Screen-Shot-2019-01-04-at-2.01.05-PM-284x300ABOUT THE AUTHOR: Alma Katsu is the author of The Taker, The Reckoning, and The Descent. She has been a signature reviewer for Publishers Weekly and a contributor to The Huffington Post. She is a graduate of the Master’s writing program at the Johns Hopkins University and received her bachelor’s degree from Brandeis University. Prior to the publication of her first novel, Katsu had a long career as a senior intelligence analyst for several US agencies and is currently a senior analyst for a think tank. She lives outside of Washington, DC, with her husband.

You can connect with me, Leslie Lindsay, via these websites: 

f361308f-8e47-46bd-ab06-5662fe502b14

LOVE IT? SHARE IT!

#historicalfiction #HUNGER #TheDonnerParty #Wildwest #westwardexpansion #supernatural #magicalrealism

NOW AVAILABLE IN PAPERBACK!

IMG_2398.jpg

[Cover and author image retrieved from author’s website. Photo credit: Patrick Milliken Interview in conjunction with Putnam/PRH and used with permission. Artistic cover image designed and photographed by L.Lindsay. Follow on Instagram @LeslieLindsay1]

The intersection of art and madness, of never giving up, children’s literature, & so much more in Laurel Davis Huber’s THE VELVETEEN DAUGHTER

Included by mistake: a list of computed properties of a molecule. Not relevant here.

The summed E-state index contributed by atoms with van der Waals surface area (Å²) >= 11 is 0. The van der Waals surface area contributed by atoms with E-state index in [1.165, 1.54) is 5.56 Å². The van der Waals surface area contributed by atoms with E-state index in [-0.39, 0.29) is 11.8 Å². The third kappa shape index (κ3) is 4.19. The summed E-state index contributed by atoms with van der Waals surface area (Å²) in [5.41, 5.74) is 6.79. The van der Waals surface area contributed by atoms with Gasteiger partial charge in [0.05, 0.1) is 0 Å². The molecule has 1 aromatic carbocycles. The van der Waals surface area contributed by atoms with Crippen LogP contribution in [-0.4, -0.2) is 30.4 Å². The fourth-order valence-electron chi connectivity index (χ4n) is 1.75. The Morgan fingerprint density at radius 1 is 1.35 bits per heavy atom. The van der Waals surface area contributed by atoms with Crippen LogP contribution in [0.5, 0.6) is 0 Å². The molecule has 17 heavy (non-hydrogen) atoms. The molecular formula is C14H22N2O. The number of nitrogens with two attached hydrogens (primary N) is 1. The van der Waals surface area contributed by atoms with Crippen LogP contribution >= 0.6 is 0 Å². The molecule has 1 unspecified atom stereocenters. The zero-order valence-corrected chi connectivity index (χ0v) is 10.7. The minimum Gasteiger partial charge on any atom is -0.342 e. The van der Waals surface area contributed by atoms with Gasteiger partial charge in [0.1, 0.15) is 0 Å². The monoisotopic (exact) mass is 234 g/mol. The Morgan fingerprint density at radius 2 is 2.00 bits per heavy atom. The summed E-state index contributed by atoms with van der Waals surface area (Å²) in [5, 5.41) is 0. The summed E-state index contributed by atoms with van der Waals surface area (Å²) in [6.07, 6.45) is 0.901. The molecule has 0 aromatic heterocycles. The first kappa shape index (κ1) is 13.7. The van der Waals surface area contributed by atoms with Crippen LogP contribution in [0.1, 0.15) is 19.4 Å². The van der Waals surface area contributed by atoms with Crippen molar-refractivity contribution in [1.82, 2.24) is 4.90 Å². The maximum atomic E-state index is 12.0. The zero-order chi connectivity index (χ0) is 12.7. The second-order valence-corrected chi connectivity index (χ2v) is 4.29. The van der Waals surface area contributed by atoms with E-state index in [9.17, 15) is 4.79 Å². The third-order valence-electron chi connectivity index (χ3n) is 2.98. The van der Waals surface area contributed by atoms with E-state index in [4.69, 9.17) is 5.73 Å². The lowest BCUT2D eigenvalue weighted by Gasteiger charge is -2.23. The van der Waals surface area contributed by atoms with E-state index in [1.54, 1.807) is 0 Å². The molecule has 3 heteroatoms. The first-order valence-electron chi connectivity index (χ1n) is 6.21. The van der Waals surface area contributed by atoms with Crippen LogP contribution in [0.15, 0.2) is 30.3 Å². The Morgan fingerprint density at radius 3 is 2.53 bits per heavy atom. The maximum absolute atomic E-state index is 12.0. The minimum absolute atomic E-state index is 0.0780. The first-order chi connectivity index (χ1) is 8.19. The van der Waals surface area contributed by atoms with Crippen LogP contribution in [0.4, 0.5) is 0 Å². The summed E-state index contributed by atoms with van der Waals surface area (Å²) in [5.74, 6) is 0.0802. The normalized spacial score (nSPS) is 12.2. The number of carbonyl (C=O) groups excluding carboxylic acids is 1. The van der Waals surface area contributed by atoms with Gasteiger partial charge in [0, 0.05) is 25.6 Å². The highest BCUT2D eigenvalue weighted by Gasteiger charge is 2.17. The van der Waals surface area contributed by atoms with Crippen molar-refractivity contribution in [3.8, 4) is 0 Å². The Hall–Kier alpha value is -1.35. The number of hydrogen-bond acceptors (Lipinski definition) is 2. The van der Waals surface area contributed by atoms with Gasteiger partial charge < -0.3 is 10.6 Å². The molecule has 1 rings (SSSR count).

By Leslie Lindsay

Gorgeous rendering of the true story of a famous author mother and her equally, if not more famous visual artist daughter, THE VELVETEEN DAUGHTER will capture and delight audiences of historical fiction. 

final h-res.jpeg

Winner of the 2017 Langum Prize for American Historical Fiction

The intersection of art and madness has always intrigued–and so when I came across THE VELVETEEN DAUGHTER (SWP, 2017) I knew I needed to read it. And I’m so glad I did. Told from multiple, alternating first-person POVs, readers get a luminous insight into the lives of Margery Williams Bianco, the author of the children’s classic, THE VELVETEEN RABBIT, and her daughter, child prodigy artist, Pamela Bianco. 

Reading historical fiction almost always brings to the surface lives I had little or no knowledge of, and is always such a delight. Of course, I knew of THE VELVETEEN RABBIT, but never really gave its author much thought. Huber writes with such a tender hand, bringing this tale of motherhood, creativity, and mental illness to light; I loved every minute.


“. . . a masterpiece. . . . Incandescent, pitch-perfect, and destined for greatness.” 

–Library Journal, starred review